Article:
Victoria Conservative

The general elections held last weekend in Iran have brought us a new surprise. While the majority of scientists argued for a struggle between conservatives and reformists, this time the power struggle pitted former combatants of the war Iran-Iraq (1980-1989) with the greatest exponents of the old religious guard. Nor should we be surprised greatly: the Council of the guardians, supreme organ of power of the ayatollahs, chose to reject the half of the allegedly dubious nominations submitted for the election. Read additional details here: Dankse Bank. In the majority of cases, it was reformers or independent personalities whose program departed from the rigid and obsolete line imposed by the religious hierarchs. In this context, it should be noted the involuntary resignation of Ali Eshraghi, nephew of Ayatollah Jomeyni, rejected by the guardians, and his cousin, Hassan Jomeyni, another direct heir of the legendary Guide, who did not hesitate to publicly denounce the militarization of life Persian policy. Interestingly, those who most cling to guns and dogmas of the Islamic revolution are ancient guardians of the revolution (pasadran), belonging, like President Mahmud Ahmadineyad, the new ruling class of the country. Nike spoke with conviction. The pasadran were sent to the front to defend the homeland, while the religious were control over the political and economic structures of Iran. At present, the majority of ex-combatants from that war are men over age 50, intellectuals who want to be part of the ruling class.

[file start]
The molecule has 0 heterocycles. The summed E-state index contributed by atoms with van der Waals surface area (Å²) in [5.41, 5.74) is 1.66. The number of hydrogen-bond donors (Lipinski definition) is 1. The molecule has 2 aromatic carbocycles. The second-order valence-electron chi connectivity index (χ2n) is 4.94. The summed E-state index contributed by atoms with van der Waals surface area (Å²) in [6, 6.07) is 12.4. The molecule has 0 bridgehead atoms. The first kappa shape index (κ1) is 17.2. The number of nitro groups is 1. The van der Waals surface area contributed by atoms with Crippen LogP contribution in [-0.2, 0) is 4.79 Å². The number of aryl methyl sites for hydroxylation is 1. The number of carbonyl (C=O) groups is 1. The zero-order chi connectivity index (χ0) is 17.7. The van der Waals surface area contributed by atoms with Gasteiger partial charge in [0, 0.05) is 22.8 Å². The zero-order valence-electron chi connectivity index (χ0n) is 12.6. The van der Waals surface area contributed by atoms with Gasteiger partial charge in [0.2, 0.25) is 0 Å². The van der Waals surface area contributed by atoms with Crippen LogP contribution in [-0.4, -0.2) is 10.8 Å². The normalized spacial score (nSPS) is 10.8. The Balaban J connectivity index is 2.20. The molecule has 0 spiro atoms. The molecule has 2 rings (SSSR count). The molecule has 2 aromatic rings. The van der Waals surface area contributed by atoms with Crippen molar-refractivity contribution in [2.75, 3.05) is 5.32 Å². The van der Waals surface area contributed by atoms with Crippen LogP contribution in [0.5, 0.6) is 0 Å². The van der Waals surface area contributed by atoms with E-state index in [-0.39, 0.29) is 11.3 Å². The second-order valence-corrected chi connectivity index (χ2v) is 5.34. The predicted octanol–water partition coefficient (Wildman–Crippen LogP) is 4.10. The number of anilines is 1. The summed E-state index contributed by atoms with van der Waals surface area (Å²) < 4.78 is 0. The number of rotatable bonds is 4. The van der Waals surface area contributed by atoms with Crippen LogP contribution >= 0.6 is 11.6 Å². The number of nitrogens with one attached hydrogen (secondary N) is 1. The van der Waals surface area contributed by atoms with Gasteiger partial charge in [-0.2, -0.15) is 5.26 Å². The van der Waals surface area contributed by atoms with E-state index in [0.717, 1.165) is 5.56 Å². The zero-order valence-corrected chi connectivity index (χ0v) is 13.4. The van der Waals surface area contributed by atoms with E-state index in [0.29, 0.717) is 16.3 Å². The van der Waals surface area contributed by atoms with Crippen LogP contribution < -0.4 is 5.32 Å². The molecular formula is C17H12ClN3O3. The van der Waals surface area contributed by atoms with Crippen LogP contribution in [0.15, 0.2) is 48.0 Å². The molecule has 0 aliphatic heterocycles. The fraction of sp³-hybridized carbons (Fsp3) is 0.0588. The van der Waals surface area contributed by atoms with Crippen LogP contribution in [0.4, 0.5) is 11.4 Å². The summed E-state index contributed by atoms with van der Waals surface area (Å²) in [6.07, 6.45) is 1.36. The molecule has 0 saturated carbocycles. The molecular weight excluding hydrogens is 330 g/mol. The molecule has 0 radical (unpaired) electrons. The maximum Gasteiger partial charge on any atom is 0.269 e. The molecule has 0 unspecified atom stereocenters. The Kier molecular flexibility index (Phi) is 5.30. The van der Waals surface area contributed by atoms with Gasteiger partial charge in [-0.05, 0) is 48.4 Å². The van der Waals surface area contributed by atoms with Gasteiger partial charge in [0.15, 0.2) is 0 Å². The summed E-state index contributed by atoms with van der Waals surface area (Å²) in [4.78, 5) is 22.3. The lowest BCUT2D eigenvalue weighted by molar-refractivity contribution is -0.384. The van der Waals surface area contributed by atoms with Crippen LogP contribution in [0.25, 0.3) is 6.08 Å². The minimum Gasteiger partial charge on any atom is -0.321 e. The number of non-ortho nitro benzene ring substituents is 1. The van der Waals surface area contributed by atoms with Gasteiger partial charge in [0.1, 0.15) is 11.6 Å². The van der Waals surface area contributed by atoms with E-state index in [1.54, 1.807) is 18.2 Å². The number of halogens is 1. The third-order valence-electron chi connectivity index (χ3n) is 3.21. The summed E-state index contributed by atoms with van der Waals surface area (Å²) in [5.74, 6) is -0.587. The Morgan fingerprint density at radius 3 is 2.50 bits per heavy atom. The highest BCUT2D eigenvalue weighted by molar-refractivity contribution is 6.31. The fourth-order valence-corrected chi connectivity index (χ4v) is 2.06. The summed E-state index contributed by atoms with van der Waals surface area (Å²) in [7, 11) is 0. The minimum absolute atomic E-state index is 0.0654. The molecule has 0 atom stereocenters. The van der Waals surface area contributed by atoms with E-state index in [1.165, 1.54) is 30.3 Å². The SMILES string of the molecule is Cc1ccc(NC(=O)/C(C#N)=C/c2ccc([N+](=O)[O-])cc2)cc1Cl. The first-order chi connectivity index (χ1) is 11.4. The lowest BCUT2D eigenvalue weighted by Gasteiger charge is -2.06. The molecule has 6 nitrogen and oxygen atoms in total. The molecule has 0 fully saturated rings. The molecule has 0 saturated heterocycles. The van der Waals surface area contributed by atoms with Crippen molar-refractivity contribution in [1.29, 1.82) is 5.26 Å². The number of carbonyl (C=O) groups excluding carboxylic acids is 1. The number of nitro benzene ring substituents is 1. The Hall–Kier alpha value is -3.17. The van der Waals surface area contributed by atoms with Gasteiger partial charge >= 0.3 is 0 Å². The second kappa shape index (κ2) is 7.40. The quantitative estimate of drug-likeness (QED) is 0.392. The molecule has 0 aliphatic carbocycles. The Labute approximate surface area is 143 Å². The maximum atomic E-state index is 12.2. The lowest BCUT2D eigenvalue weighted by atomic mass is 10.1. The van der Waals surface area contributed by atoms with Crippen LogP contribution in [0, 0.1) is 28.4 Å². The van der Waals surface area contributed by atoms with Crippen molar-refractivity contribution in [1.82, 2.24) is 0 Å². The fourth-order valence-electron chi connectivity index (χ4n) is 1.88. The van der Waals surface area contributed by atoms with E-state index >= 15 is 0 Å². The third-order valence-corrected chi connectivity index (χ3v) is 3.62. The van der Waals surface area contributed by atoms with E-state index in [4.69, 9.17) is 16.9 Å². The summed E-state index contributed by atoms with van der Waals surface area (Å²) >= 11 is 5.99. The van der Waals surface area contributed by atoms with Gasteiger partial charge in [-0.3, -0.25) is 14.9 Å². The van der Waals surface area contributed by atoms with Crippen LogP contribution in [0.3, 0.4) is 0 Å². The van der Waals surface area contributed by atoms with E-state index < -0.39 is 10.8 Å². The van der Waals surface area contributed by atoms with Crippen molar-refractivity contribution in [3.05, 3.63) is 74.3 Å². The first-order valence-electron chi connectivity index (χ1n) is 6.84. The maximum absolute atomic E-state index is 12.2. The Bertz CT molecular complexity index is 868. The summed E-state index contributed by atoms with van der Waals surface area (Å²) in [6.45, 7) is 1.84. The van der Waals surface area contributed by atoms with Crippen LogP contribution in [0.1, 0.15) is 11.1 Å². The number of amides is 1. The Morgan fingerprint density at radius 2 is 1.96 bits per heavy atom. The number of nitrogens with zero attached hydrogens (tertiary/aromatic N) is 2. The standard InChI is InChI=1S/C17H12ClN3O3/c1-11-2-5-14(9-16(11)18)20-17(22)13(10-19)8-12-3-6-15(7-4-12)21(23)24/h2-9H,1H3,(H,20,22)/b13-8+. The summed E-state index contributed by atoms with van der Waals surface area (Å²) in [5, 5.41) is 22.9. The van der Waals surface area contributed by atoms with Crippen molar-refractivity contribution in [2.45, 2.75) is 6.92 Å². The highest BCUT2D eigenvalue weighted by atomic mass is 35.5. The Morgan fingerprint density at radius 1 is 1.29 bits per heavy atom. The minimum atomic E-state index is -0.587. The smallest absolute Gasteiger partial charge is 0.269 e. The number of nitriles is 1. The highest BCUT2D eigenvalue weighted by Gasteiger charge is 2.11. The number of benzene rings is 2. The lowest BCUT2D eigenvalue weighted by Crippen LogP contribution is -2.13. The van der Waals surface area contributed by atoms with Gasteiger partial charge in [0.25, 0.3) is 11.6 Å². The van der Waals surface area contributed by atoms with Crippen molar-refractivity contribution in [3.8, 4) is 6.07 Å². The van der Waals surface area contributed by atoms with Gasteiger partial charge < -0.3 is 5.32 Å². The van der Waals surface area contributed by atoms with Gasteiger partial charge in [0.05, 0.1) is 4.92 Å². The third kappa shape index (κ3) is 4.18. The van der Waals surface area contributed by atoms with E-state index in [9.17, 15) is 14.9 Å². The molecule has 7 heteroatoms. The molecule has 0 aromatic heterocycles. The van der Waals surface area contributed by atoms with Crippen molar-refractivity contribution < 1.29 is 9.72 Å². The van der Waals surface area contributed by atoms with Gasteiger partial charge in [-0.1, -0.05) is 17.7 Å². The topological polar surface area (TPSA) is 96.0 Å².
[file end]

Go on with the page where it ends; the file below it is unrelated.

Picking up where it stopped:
The French analyst Bernard Hourcade estimated that the ancient pasadran want to reconquer power abducted at the time by the Shiite clergy. The unstoppable advance of the ideological army of the regime in Tehran which, according to experts, is integrated by 10 million people, reveals the existence of a war buried between the turbans of the ayatollahs and the pasadran.